The problem with statins
A country grappling with cardiac disease is a sitting duck for an anti-cholesterol drug that some say is a silver bullet to stave off heart attack even as others bash it for severe side effects, one of which includes encouraging cancer
A combination of poor dietary choices, fascination for junk food, a sedentary lifestyle and the stress of everyday life is making Indians highly susceptible to heart disease, say experts. Pics/Getty Images
When, at the beginning of this month, it was reported that a new study had found that statins, class of drugs, could help reduce the risk of fatality from breast cancer by 40 per cent (see box: The Beijing research), it was another potential trophy on the mantle for statins, which many cardiologists would happily call the wonder drug of this century.
Statins are a class of drugs that block the enzyme in the liver called HMG-CoA reductase, which is responsible for making low-density lipoprotein i.e. LDL or 'bad' cholesterol in the body. LDL is known to cause plaque formation in the arteries, a medical condition called atherosclerosis, which can eventually lead to a heart attack, one of the leading causes of death across the globe.
According to the Medical Certification of Cause of Death report, in 2014, diseases of pulmonary circulation and other forms of heart diseases were the major cause of death with 1,40,000 deaths being reported in India. Of these 35,000 deaths were reported in Maharashtra. It's no wonder then that statins, which has left aspirin behind in the race, are now becoming both, the primary (preventive) and secondary (treating) drug for coronary artery disease in this country. Yet, as half the world praises statins, there are voices that advice restraint and raise questions whether the benefits of the drug (if any at all) outweigh the harm.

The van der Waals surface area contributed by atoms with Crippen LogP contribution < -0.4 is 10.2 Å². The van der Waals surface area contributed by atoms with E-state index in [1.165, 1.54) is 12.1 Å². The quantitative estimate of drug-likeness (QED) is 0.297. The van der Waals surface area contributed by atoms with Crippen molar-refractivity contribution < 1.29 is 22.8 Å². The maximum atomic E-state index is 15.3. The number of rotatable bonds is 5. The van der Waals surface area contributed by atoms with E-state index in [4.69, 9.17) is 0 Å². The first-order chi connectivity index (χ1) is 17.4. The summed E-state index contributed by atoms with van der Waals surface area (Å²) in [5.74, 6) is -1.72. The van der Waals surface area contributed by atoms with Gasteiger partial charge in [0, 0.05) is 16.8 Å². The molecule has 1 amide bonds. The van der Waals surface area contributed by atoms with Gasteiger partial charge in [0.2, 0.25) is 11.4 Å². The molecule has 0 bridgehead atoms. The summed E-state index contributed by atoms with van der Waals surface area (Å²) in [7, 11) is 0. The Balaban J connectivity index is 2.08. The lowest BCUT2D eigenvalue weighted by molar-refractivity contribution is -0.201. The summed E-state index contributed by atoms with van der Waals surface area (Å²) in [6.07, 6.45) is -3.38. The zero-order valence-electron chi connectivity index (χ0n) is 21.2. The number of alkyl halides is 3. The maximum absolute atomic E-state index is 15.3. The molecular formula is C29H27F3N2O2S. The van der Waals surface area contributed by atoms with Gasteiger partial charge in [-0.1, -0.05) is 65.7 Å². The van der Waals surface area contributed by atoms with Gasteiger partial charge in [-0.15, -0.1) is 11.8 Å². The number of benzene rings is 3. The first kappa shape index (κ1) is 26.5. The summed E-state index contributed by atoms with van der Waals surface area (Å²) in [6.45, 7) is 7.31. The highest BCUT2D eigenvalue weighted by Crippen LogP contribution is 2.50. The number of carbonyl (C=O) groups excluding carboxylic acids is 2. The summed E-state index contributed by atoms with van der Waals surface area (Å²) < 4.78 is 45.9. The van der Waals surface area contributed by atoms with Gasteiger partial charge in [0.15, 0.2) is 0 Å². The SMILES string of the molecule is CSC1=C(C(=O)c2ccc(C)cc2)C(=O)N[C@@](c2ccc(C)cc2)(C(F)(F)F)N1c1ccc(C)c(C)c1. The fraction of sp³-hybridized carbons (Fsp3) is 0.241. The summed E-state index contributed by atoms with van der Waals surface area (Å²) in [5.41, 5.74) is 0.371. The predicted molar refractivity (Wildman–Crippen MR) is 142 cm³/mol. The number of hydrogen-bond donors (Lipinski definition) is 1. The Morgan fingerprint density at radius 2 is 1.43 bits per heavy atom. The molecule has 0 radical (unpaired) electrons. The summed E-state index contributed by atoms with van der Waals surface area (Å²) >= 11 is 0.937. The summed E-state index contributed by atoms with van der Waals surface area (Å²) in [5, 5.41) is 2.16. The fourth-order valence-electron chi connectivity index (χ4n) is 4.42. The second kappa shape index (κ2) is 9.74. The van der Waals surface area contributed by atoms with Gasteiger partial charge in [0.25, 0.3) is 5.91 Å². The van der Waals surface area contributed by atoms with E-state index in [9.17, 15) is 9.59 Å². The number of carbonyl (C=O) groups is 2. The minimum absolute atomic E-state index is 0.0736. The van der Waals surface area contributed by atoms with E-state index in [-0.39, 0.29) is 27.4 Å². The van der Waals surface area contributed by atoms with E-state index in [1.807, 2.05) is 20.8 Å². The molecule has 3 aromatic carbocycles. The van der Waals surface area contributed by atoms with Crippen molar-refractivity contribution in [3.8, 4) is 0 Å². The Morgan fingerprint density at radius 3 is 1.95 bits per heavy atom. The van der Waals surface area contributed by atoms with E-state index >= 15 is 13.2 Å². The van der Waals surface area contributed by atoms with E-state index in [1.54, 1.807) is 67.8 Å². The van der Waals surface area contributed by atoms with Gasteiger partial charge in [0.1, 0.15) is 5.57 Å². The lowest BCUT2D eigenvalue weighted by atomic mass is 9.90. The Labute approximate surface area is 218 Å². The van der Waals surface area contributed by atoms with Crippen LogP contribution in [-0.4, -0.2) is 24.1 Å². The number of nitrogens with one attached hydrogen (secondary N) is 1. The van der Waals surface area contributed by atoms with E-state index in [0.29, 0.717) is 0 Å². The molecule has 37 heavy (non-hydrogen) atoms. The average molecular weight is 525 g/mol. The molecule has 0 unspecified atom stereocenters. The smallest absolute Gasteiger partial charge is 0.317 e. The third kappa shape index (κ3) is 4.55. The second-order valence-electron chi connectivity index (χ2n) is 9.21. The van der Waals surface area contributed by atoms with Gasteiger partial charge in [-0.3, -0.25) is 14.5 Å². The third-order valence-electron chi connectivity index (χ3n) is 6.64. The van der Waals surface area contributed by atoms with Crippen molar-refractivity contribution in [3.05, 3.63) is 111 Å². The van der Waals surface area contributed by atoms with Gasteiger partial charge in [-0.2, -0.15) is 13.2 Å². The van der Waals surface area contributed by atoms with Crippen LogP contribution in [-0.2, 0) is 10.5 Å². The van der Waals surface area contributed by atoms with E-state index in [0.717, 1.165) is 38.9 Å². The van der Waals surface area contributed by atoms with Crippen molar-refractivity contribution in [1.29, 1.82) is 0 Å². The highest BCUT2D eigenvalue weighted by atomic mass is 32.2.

Atherosclerosis: Comparison of a normal artery with an artery narrowed by atherosclerotic plaque. (Photo By Encyclopaedia Britannica/UIG Via Getty Images)
The cholesterol conundrum
There's no ambiguity in Swedish independent researcher Uffe Ravnskov's designation. He is the spokesman of THINCS, The International Network of Cholesterol Skeptics, and has published several papers that question whether lowering the body's LDL levels - the primary occupation of statins - is beneficial.
Uffe Ravnskov’s, spokesman, THINCS
In a telephonic interview to mid-day, Ravnskov (MD, PhD), spoke about a research that he, along with 16 others, had conducted and published in the British Medical Journal (BMJ) in May 2016, titled, Lack of an association or an inverse association between low-density-lipoprotein cholesterol and mortality in the elderly: a systematic review.